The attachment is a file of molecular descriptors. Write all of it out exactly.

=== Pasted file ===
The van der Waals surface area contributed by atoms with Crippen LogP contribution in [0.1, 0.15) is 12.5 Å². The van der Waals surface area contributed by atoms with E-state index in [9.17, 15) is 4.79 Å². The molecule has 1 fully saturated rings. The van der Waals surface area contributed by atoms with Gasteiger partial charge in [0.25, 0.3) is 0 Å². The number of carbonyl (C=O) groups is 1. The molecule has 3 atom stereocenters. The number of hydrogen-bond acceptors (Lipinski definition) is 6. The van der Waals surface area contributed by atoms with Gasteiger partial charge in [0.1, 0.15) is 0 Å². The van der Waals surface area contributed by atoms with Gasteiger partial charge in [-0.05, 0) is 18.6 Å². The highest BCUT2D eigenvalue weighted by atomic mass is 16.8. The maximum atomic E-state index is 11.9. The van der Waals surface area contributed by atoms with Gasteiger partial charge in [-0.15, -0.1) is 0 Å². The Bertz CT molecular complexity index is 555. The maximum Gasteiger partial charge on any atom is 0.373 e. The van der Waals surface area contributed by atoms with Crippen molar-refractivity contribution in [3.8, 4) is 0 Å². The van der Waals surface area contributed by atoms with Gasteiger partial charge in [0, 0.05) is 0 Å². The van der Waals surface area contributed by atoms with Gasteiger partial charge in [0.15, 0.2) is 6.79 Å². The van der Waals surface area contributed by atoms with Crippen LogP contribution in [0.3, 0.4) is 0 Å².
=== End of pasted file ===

The van der Waals surface area contributed by atoms with Crippen LogP contribution in [0.1, 0.15) is 12.5 Å². The van der Waals surface area contributed by atoms with E-state index in [9.17, 15) is 4.79 Å². The molecule has 1 fully saturated rings. The van der Waals surface area contributed by atoms with Gasteiger partial charge in [0.25, 0.3) is 0 Å². The number of carbonyl (C=O) groups is 1. The molecule has 3 atom stereocenters. The number of hydrogen-bond acceptors (Lipinski definition) is 6. The van der Waals surface area contributed by atoms with Gasteiger partial charge in [0.1, 0.15) is 0 Å². The van der Waals surface area contributed by atoms with Gasteiger partial charge in [-0.05, 0) is 18.6 Å². The highest BCUT2D eigenvalue weighted by atomic mass is 16.8. The maximum atomic E-state index is 11.9. The van der Waals surface area contributed by atoms with Gasteiger partial charge in [-0.15, -0.1) is 0 Å². The Bertz CT molecular complexity index is 555. The maximum Gasteiger partial charge on any atom is 0.373 e. The van der Waals surface area contributed by atoms with Crippen molar-refractivity contribution in [3.8, 4) is 0 Å². The van der Waals surface area contributed by atoms with Gasteiger partial charge in [0, 0.05) is 0 Å². The van der Waals surface area contributed by atoms with Gasteiger partial charge in [0.15, 0.2) is 6.79 Å². The van der Waals surface area contributed by atoms with Crippen LogP contribution in [0.3, 0.4) is 0 Å².